Wednesday, April 27, 2011 Oral Language: More Voice Work Literature: Sound in Poetry
Housekeeping pink slips Exams will be given back next Wednesday
Voice Work In preparation for your oral presentations, we will continue with our voice work. diaphragmatic breathing articulation projection expression
Warm-up – Facial Stretch Pinch your face in Open up your face Repeat several times Stick out your tongue out as far as you can and move it around Say the syllable “la” in as many ways as you can Repeat the last step, but change your face. Massage the tension from your jaws, cheeks, and temples.
Warm-up - Projection Deep belly breaths with hand on belly Stage Whisper – see handout
Making and Shaping Sounds when we exhale, air moves our vocal chords in our throat and they vibrate, creating sound
Making and Shaping Sounds sound is also shaped in your mouth and throat
Making and Shaping Sounds Resonance – vibration and audibility Vowels are open sustained sounds that make your voice audible, able to be heard Formed by roof of your mouth, back of your throat and your sinuses
Vowel Warm up See handout
Making and Shaping Sounds Articulation – clear and precise pronunciation of words Consonants or “stopped” sounds Shaped by your jaws, lips, tongue, teeth and far roof of your mouth
Consonant Warmup See handout
Poetry Warm-up In pairs, each student should read one of the poems aloud to his/her partner. One student should read “Annabel Lee” and the other “Recuerdo.” Remember to speak from your belly!
Sound in Poetry – Analysis Questions Questions 1, 2, 3, 6, 7, 8, and 9 were assigned. At your table, discuss the question number that I assign you for 5-10 minutes. Make note of any questions or disagreements. We will go over all the questions together now.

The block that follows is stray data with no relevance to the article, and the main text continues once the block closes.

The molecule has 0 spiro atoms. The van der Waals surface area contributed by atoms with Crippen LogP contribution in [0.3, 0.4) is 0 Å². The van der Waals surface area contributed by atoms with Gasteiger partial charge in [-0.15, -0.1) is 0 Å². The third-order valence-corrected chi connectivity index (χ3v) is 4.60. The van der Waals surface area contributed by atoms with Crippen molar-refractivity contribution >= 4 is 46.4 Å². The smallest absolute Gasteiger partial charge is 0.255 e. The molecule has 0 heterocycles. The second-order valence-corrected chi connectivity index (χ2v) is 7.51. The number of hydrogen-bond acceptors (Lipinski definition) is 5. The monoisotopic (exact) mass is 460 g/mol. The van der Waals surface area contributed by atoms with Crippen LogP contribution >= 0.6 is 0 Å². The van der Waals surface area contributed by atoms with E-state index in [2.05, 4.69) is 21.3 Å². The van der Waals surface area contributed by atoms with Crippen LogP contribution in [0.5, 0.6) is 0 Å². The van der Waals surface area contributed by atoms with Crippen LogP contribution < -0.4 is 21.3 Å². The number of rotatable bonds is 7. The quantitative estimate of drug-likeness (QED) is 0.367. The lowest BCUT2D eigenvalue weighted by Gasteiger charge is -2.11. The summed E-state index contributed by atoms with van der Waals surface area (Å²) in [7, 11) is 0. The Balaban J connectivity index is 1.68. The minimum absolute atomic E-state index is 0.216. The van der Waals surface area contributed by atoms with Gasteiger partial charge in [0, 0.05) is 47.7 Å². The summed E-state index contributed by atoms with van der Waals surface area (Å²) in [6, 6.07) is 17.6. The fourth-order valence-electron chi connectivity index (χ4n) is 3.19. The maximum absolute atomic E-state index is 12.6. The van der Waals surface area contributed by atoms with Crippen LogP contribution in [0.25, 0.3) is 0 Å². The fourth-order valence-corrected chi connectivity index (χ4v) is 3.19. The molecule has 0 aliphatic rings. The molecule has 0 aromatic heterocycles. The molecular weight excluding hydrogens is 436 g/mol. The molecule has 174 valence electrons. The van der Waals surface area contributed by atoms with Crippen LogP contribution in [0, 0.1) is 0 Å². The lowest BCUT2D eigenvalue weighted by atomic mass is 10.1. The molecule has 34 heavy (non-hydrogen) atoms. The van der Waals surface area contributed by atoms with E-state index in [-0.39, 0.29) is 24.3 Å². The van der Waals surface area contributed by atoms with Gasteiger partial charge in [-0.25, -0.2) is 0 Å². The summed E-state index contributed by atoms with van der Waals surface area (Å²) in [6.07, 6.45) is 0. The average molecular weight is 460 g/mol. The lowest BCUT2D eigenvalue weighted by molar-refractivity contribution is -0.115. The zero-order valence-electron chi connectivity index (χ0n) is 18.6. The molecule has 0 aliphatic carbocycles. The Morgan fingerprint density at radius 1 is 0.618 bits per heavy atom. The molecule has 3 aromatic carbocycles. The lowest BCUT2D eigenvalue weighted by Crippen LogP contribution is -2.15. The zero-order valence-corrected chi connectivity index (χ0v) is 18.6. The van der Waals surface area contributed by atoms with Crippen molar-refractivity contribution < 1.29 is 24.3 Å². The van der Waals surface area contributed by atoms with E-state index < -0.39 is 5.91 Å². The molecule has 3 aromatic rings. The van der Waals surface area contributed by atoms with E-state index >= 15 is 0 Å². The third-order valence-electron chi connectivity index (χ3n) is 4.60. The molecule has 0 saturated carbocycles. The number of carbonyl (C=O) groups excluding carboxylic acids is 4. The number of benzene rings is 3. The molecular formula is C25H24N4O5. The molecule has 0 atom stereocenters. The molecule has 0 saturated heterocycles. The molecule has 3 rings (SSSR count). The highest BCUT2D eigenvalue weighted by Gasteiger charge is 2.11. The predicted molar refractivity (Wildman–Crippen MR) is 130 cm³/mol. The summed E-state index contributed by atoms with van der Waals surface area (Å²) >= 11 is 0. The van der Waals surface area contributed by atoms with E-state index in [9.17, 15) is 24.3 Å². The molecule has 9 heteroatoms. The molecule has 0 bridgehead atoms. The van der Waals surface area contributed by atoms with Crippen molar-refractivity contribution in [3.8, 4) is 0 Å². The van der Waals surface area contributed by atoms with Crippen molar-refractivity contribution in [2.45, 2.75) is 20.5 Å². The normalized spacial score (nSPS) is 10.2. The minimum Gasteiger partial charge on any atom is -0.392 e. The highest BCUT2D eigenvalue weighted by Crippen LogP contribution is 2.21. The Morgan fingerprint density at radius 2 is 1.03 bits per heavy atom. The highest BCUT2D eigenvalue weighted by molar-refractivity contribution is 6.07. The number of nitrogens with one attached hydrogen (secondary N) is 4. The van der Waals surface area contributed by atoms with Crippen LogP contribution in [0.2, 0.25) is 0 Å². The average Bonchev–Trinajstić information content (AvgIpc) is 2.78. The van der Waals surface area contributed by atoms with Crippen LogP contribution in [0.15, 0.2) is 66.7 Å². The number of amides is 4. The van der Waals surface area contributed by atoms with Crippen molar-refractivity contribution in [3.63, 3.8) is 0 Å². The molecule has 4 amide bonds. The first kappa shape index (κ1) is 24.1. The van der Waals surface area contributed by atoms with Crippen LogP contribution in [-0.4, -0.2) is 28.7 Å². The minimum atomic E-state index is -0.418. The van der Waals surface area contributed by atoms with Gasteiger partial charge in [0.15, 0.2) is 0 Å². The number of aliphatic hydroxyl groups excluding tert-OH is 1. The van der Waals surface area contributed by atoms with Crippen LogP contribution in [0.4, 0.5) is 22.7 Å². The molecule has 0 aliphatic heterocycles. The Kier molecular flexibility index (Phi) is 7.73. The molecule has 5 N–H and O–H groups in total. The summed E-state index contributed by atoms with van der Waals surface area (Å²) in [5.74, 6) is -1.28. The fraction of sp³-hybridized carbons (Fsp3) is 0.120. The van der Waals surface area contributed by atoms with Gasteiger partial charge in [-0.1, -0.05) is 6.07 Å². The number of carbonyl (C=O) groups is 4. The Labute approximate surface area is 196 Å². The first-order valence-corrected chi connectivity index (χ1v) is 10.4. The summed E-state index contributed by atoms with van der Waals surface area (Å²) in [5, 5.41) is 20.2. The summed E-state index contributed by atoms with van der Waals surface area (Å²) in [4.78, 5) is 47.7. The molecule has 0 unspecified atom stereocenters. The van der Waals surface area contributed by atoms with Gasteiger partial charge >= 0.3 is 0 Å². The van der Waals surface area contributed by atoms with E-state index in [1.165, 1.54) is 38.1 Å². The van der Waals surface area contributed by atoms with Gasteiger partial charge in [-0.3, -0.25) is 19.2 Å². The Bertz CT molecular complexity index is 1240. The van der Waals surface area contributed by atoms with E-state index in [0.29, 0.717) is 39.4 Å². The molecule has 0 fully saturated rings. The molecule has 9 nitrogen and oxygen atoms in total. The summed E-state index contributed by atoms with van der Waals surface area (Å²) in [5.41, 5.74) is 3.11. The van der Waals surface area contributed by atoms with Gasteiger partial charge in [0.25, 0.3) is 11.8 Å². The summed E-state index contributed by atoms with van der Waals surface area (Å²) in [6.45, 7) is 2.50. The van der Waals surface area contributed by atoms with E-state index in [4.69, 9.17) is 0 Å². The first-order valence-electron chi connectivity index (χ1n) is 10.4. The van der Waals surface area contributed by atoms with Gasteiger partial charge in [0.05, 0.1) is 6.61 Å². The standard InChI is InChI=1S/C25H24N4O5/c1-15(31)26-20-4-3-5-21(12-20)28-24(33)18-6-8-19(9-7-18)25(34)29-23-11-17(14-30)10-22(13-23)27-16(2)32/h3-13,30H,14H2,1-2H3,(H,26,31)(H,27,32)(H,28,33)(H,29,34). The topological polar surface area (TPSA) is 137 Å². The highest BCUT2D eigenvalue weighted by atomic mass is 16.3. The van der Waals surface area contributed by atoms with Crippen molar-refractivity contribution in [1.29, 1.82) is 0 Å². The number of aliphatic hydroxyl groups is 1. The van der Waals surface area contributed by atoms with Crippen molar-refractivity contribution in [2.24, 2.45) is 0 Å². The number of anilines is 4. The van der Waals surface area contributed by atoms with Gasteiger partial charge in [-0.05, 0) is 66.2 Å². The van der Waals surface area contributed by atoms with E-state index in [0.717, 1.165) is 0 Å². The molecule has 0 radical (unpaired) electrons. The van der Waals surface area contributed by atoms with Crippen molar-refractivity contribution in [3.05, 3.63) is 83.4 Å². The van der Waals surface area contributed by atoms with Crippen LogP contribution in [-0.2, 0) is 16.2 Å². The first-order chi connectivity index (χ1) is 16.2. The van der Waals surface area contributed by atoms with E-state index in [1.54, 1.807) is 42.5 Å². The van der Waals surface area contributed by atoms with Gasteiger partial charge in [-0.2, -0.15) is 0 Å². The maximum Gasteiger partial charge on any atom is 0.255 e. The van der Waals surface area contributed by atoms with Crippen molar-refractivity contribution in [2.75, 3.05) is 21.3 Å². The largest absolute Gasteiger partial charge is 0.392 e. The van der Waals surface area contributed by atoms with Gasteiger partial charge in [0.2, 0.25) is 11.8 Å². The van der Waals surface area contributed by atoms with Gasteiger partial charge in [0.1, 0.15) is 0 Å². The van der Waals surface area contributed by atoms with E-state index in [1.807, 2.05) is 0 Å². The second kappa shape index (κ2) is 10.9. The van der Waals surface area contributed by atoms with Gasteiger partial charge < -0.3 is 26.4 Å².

Sound in Poetry – Analysis Questions “In this Kingdom by the Sea” creates a romantic atmosphere, gothic (dark romanticism/beauty), mysterious suggests royalty/class difference, set in United Kingdom perhaps?
Sound in Poetry – Analysis Questions 2. “We were very tired, we were . . . “We had gone . . .” This refrain occurs at the beginning of each stanza. Joyous memories. Emphasizing the living condition of the narrator. Without any concerns, carefree
Sound in Poetry – Analysis Questions 3. Internal rhyme – “Annabel Lee” And so all the night tide I lay down by the side (line 38) Stars never rise, but I feel the bright eyes (line 36) End rhyme – “Annabel Lee” Of my darling - my darling, my life and my bride (line 39) – “Recuerdo” Almost any pair of lines merry/ferry (lines 1-2), stable/table (lines 3-4), etc.
Sound in Poetry – Analysis Questions 6. Rhyme scheme in “Annabel Lee” Stanza 1 Stanza 2 a d b b a e b b c f b b
Sound in Poetry – Analysis Questions 7. Rhyme scheme in “Recuerdo” a a b b c c
Sound in Poetry “Annabel Lee,” by Edgar Allan Poe http://www.freesound.org/samplesViewSingle.php?id=47235 http://www.youtube.com/watch?v=cxWE5mVi4Sg&feature=related “Recuerdo,” by Edna St. Vincent Millay http://ia700201.us.archive.org/16/items/recuerdo_librivox/recuerdo_millay_apc_64kb.mp3
Sound in Poetry – Analysis Questions 8. The rhythm in “Annabel Lee” is inconsistent, sometimes choppy and fast and at other times slower and smoother, like waves. The mood is sad, intense, mournful. 9. The rhythm in “Recuerdo” switches between shorter lines that seem to pause in the middle, and longer lines that don’t have as obvious a pause. This creates a mood that sometimes feels calm and relaxed and at others, lively and energetic.
In-class Poetry Assignment Write a clear, detailed response to question #2 on page 21 of your handout.
Homework No homework! Bring your “English Skills” textbook on Monday. We will be doing in-class writing.